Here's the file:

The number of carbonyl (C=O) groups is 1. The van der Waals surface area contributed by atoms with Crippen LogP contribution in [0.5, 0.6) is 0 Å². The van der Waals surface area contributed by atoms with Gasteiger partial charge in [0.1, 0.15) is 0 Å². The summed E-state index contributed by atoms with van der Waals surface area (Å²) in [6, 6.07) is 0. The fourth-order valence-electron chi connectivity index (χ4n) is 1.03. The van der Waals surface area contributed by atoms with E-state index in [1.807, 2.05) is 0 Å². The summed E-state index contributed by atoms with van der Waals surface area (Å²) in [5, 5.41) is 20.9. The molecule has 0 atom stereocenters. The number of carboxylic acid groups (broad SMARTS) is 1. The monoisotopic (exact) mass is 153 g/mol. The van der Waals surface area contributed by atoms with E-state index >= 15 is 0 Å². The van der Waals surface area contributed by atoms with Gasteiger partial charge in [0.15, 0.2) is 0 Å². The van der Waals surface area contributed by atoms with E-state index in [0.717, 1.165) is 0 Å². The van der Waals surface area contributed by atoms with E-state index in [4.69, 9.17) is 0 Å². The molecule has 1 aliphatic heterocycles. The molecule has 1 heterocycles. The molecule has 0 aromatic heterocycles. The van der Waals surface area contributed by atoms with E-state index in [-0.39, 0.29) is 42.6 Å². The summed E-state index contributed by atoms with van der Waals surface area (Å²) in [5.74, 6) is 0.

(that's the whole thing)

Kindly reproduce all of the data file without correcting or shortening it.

The number of carbonyl (C=O) groups is 1. The van der Waals surface area contributed by atoms with Crippen LogP contribution in [0.5, 0.6) is 0 Å². The van der Waals surface area contributed by atoms with Gasteiger partial charge in [0.1, 0.15) is 0 Å². The summed E-state index contributed by atoms with van der Waals surface area (Å²) in [6, 6.07) is 0. The fourth-order valence-electron chi connectivity index (χ4n) is 1.03. The van der Waals surface area contributed by atoms with E-state index in [1.807, 2.05) is 0 Å². The summed E-state index contributed by atoms with van der Waals surface area (Å²) in [5, 5.41) is 20.9. The molecule has 0 atom stereocenters. The number of carboxylic acid groups (broad SMARTS) is 1. The monoisotopic (exact) mass is 153 g/mol. The van der Waals surface area contributed by atoms with E-state index >= 15 is 0 Å². The van der Waals surface area contributed by atoms with Gasteiger partial charge in [0.15, 0.2) is 0 Å². The van der Waals surface area contributed by atoms with E-state index in [0.717, 1.165) is 0 Å². The van der Waals surface area contributed by atoms with E-state index in [4.69, 9.17) is 0 Å². The molecule has 1 aliphatic heterocycles. The molecule has 1 heterocycles. The molecule has 0 aromatic heterocycles. The van der Waals surface area contributed by atoms with E-state index in [-0.39, 0.29) is 42.6 Å². The summed E-state index contributed by atoms with van der Waals surface area (Å²) in [5.74, 6) is 0.